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May 19, 2013

UPMC to judge: Throw out bias claim

FARRELL — UPMC Horizon has asked a federal judge to throw out a former employee’s claim that he was discriminated against because of his gender.

The ex-employee, Terry Gale, responded that the case should proceed toward trial because UPMC “twisted and distorted” its own policy to justify his firing so much that there must be another reason behind it.

Gale, of 260 Shenango Blvd., Farrell, said he was hired in April 1991 as a radiologic technologist at UPMC’s Farrell hospital. He said he was fired March 30, 2011, for using profane or inappropriate language, particularly when patients or visitors were nearby. Gale denied the charge, saying it was fabricated by a female employee.

The retaliation charges stem from a March 10, 2011, complaint Gale said he filed alleging female employees were subjecting him to a hostile work environment by telling him his line of work might not be for him, asking him if he’s been a “good little boy,” referring to his penis and making derogatory comments about being a man in a female-dominated department. These comments caused anxiety and depression, he said.

UPMC outlined these events that led to Gale’s firing:

“After completing a portable x-ray on a patient in (the critical care unit), (Gale) returned to the radiology department and discovered that the same doctor had put in a second order for a portable x-ray in the same unit. The doctor had not informed him of the second exam while he was on the unit. When he returned to the unit to perform the exam, he asked the nurses at the station, ‘Is someone trying to be inconsiderate?’ while pointing at the doctor.”

According to Gale, no patients heard the comment.

Gale argued the doctor was “inconsiderate” for making him run back and forth between departments, but he did not question the need for the exam.

“It is also obvious from the language used in the policy cited as the reason for his termination that it was aimed at words or conduct with a, shall we say, lascivious nature,” Gale said. “Saying that someone was inconsiderate is hardly profane or indecent by any standard.”

UPMC said there was a patient in the room, 15 to 20 feet away, and he also said, within earshot of the doctor, that “someone was being purposely disrespectful. She saw me in here earlier.”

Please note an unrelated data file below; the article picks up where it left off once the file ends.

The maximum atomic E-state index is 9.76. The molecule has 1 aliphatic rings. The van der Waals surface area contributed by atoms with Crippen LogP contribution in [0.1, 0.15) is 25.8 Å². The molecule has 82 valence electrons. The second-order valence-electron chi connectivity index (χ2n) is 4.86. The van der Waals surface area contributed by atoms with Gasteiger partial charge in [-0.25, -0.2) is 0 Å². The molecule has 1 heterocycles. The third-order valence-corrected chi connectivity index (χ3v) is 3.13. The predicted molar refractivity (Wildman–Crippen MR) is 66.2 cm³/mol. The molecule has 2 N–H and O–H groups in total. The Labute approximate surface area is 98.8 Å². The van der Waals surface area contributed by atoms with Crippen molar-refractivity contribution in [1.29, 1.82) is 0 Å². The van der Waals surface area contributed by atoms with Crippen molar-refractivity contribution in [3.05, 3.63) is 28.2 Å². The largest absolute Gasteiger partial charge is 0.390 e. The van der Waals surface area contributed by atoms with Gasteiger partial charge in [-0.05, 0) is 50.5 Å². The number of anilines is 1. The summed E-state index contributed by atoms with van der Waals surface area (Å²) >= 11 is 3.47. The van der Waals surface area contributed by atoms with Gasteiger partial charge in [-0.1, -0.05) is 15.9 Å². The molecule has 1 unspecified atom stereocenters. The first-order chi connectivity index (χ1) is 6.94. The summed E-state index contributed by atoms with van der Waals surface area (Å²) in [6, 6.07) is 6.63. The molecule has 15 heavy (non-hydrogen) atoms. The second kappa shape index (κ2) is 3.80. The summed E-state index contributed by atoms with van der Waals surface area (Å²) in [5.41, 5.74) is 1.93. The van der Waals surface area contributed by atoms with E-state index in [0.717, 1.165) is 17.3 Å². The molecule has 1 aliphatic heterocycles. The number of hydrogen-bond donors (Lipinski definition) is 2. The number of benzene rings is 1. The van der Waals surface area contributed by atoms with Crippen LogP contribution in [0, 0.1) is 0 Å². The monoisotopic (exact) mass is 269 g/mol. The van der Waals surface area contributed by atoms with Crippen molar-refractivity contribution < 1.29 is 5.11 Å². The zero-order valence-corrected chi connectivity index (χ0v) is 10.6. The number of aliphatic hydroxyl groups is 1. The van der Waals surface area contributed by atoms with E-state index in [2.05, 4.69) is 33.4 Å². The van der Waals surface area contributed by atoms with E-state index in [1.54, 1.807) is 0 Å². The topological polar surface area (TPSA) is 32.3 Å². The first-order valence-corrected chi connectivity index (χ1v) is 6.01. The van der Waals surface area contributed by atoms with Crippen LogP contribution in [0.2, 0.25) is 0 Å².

In her complaint to UPMC administration, Dr. Tracy McCoy also wrote about an incident the previous month in which she ordered abdominal films for patients with small bowel obstructions.

Gale called McCoy and complained that she had ordered so many films at the same time, so early in the day, and he had to start two hours earlier to get them all done.

McCoy called Gale “disrespectful,” and said it is “not his decision on timing of films.”

The only apparent reference to his gender that Gale made in his complaint was a 2009 comment by a female co-worker that “he was part of the bigger problem in that he was born with a penis,” UPMC said.

Gale had been disciplined previously and had been warned in July 2009 about “further occurrences,” UPMC said. In his deposition, Gale said he knew her comment “was not directed at me, personally, but rather at other male persons either at work or outside of work,” UPMC said.

In his lawsuit, Gale failed to explain how UPMC’s actions discriminated against him, UPMC said.

The comments Gale complained of apparently didn’t bother him at the time they were made, UPMC said. Gale never filed a harassment complaint under UPMC’s policy, looked for another job, asked for a different shift or a different position, and he wrote in performance reviews that he was satisfied with the work he was doing, UPMC said.

Gale responded that he grew up near UPMC’s Farrell hospital and plays in a band there.

“Given that there is likely little demand for radiologists in Farrell outside (UPMC’s) facility, leaving his job would have meant uprooting his life and restarting his established medical career elsewhere,” he said.

The performance review was written “based on suggestions made to him by” his supervisor, “making them a weak reflection, as best, of his own feelings,” Gale said.

Gale worked the night shift, giving him minimal contact with his supervisors.

“It would certainly be desirable to have minimal contact with the individuals who were harassing him,” Gale said.

U.S. District Court Judge Terrence F. McVerry, Pittsburgh, will decide whether to grant judgment to UPMC based on the available information, or let the case move toward trial.

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